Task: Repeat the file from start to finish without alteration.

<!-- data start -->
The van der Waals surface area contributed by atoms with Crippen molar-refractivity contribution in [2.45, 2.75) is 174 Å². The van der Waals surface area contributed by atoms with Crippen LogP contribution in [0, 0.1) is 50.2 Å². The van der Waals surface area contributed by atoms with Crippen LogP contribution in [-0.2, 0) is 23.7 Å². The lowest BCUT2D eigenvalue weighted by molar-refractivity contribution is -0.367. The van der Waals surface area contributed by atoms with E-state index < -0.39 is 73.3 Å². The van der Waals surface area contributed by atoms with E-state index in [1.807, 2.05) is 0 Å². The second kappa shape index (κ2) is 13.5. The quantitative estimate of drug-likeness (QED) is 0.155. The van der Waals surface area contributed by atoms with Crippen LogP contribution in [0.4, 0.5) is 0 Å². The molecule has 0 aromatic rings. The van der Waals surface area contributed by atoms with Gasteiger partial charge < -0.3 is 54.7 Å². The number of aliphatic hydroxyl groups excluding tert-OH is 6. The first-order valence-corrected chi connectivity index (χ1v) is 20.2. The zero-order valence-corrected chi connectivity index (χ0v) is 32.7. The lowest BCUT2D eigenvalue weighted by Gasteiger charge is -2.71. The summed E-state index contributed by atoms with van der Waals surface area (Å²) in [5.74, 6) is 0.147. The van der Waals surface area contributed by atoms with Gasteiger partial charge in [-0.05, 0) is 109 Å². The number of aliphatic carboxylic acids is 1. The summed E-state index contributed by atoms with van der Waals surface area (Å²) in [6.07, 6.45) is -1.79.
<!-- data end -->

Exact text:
The van der Waals surface area contributed by atoms with Crippen molar-refractivity contribution in [2.45, 2.75) is 174 Å². The van der Waals surface area contributed by atoms with Crippen LogP contribution in [0, 0.1) is 50.2 Å². The van der Waals surface area contributed by atoms with Crippen LogP contribution in [-0.2, 0) is 23.7 Å². The lowest BCUT2D eigenvalue weighted by molar-refractivity contribution is -0.367. The van der Waals surface area contributed by atoms with E-state index < -0.39 is 73.3 Å². The van der Waals surface area contributed by atoms with E-state index in [1.807, 2.05) is 0 Å². The second kappa shape index (κ2) is 13.5. The quantitative estimate of drug-likeness (QED) is 0.155. The van der Waals surface area contributed by atoms with Crippen LogP contribution in [0.4, 0.5) is 0 Å². The molecule has 0 aromatic rings. The van der Waals surface area contributed by atoms with Gasteiger partial charge < -0.3 is 54.7 Å². The number of aliphatic hydroxyl groups excluding tert-OH is 6. The first-order valence-corrected chi connectivity index (χ1v) is 20.2. The zero-order valence-corrected chi connectivity index (χ0v) is 32.7. The lowest BCUT2D eigenvalue weighted by Gasteiger charge is -2.71. The summed E-state index contributed by atoms with van der Waals surface area (Å²) in [5.74, 6) is 0.147. The van der Waals surface area contributed by atoms with Gasteiger partial charge in [-0.05, 0) is 109 Å². The number of aliphatic carboxylic acids is 1. The summed E-state index contributed by atoms with van der Waals surface area (Å²) in [6.07, 6.45) is -1.79.